Blog Post #1 


“We are apt to be angry with this cruel hardness in our life—this unflinching regularity in the smaller wheels and meaner mechanism of the human machine, which knows no stoppage or cessation, though the mainspring be for ever broken, and the hands pointing to purposeless figures upon a shattered dial” (Braddon 206).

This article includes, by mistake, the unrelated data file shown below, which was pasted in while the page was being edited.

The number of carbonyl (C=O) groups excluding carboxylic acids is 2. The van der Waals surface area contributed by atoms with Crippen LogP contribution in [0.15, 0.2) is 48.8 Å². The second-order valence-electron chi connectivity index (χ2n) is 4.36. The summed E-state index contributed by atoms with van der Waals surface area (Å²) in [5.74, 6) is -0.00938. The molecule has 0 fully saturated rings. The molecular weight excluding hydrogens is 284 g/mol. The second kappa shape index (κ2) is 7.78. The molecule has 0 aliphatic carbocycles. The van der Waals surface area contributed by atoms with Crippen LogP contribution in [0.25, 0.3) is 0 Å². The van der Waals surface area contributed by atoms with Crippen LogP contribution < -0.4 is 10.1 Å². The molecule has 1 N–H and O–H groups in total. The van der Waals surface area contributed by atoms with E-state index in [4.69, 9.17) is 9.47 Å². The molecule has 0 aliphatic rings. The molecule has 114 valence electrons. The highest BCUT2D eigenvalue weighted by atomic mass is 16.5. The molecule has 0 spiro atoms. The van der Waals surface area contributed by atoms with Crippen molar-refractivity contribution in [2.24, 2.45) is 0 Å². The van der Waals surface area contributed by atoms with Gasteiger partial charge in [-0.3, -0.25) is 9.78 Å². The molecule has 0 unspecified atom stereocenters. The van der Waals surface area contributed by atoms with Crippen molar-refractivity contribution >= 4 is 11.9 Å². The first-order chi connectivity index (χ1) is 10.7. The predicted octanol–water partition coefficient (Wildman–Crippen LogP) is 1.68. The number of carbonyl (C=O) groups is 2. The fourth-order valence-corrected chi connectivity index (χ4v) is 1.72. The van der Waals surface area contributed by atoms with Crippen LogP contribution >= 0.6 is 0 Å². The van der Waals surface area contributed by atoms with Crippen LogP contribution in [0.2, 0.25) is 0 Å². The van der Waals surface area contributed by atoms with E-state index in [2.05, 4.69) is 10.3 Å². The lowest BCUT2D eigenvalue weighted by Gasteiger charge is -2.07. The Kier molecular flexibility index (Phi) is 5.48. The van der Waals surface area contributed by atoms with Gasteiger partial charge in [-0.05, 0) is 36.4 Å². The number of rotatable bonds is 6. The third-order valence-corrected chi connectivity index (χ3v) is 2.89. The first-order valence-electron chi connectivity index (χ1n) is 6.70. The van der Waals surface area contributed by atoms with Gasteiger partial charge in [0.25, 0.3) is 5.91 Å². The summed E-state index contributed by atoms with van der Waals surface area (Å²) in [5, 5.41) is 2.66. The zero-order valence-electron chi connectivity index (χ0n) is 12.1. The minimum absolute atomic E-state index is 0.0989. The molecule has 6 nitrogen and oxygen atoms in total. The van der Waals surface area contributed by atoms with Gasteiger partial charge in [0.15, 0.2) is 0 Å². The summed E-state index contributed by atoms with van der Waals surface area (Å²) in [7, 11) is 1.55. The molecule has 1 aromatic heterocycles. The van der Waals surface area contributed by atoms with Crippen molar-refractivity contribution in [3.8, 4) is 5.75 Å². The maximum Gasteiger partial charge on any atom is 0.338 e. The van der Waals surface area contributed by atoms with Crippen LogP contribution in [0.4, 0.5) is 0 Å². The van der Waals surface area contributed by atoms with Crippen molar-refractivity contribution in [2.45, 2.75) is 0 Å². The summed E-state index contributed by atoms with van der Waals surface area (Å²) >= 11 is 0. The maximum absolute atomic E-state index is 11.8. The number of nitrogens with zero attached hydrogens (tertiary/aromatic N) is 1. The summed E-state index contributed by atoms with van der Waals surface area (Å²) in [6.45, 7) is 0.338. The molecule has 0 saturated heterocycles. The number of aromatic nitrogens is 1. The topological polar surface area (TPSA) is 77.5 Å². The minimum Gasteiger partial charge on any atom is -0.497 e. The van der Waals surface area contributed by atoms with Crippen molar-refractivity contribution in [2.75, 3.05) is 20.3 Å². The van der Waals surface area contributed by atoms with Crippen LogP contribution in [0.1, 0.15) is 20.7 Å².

The first line serves as a tone setter for the rest of the paragraph, like the way a thesis might guide an argumentative essay; “we are apt to be angry with thus cruel hardness in our life.” Essentially, he, Robert Audley, is saying life can be hard, and for the rest of the paragraph he goes into detail about why it’s hard. He needs to express how grueling life can be so he relates it to a factory like setting, this can be seen when he uses words like wheels, mainspring, mechanism, human machine and shattered dial. Relating an industrial setting to life is a useful way of expressing the point of this paragraph, since factories are often associated with fatigue, underpaid workers, unsafe conditions and long hours, especially in the eighteenth century. Also, Braddon uses no full stops in this paragraph until the last sentence, only commas and dashes. This allows the reader to read it as if it is a poem, continuously. This choice of punctuation is especially well suited to this paragraph because it allows her in depth description to flow, she centers in on one point, which is to express how hard life can be, and by having no full stops it brings the paragraph into one cohesive point, which makes it easier for the reader to digest her thesis. This passage also gives us an insight into Robert’s psyche. Given that Robert has been on the search for an explanation for the disappearance of his friend for a long time, one can only imagine the weariness and anguish he must feel. In addition to this he has just met George’s father, who gave clear signs that he did not care much for George and that the part of him that does has written off his disappearance as a trick. Making George’s disappearance even more tragic and even tougher for Robert to handle. When factoring in these recent experiences George has endured, his pessimistic view on life makes sense.